hskulsky at email.smith.edu
Wed Nov 21 09:22:08 EST 2007
Erick Ramalho writes: "As for Harold Skulki’s assertion ‘Horace's
malignant witch Canidia imports her noxious herbs from the land of
Medea--Caucasian Iberia "fertile in poisons" (Epodes, 1.21)’, I should
recall that Horace doesn’t use the word Iberia (the accusative
Caucasium is the Latin word employed in Epodes 1)."
If only I had been aware that I was making a momentous "assertion"
(rather than hastily reporting what I was reading on the page in front
of me), or had been able to count on the civility of a fellow Horatian,
I would have spared myself the time it takes to add the following
I'm afraid that in my haste I typed a "1" for a "5"; this is the kind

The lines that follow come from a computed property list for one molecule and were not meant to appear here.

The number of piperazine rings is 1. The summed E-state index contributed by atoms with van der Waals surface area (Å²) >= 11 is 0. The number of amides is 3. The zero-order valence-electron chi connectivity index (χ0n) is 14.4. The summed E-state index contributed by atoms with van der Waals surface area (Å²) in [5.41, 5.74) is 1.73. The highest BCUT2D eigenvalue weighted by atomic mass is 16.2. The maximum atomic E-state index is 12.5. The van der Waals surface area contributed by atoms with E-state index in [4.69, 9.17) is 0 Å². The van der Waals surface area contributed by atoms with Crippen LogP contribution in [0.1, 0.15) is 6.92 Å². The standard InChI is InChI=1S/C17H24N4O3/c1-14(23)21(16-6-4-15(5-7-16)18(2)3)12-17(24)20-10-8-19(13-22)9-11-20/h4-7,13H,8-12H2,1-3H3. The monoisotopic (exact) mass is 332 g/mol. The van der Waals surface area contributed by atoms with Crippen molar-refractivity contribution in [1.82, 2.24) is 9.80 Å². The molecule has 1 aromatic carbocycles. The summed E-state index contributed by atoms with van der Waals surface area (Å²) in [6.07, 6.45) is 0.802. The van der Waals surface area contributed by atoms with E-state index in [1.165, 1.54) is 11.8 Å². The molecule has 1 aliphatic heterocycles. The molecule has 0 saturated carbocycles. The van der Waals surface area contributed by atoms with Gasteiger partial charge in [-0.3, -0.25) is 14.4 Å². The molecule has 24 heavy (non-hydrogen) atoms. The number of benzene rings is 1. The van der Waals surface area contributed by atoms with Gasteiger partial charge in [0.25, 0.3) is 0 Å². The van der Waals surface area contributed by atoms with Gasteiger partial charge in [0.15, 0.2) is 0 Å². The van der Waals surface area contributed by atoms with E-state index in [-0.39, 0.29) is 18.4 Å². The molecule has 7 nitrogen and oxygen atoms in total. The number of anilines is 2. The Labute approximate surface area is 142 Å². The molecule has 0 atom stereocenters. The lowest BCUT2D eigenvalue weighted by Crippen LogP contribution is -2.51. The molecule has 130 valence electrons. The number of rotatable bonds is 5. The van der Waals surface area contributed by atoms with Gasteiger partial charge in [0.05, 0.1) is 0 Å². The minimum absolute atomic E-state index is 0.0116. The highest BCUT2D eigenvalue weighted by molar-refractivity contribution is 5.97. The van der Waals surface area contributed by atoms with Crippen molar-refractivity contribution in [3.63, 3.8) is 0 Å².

of error that sometimes besets a hapless emailer, as in Mr. Ramalho's
misspelling of my name in the quotation above. A little charity,
fortified by familiarity with the text in question, usually does the
In the current case, familiarity with the corpus horatianum would have
made it clear that Canidia appears in Epode 5, not Epode 1; the relevant
lines: "herbasque [scilicet Canidia iubet], quas Iolcos atque HIBERNIA
mittit venenorum ferax." The point of my reference to Colchian Medea is
that for Horace (and no doubt Milton) the whole area is notorious for
the pharmacopeia favored by Medea and Canidia.
Few annotated editions of the Epodes known to me overlook the
association between Canidia and Medea, with Iberia (by metonymy) as the
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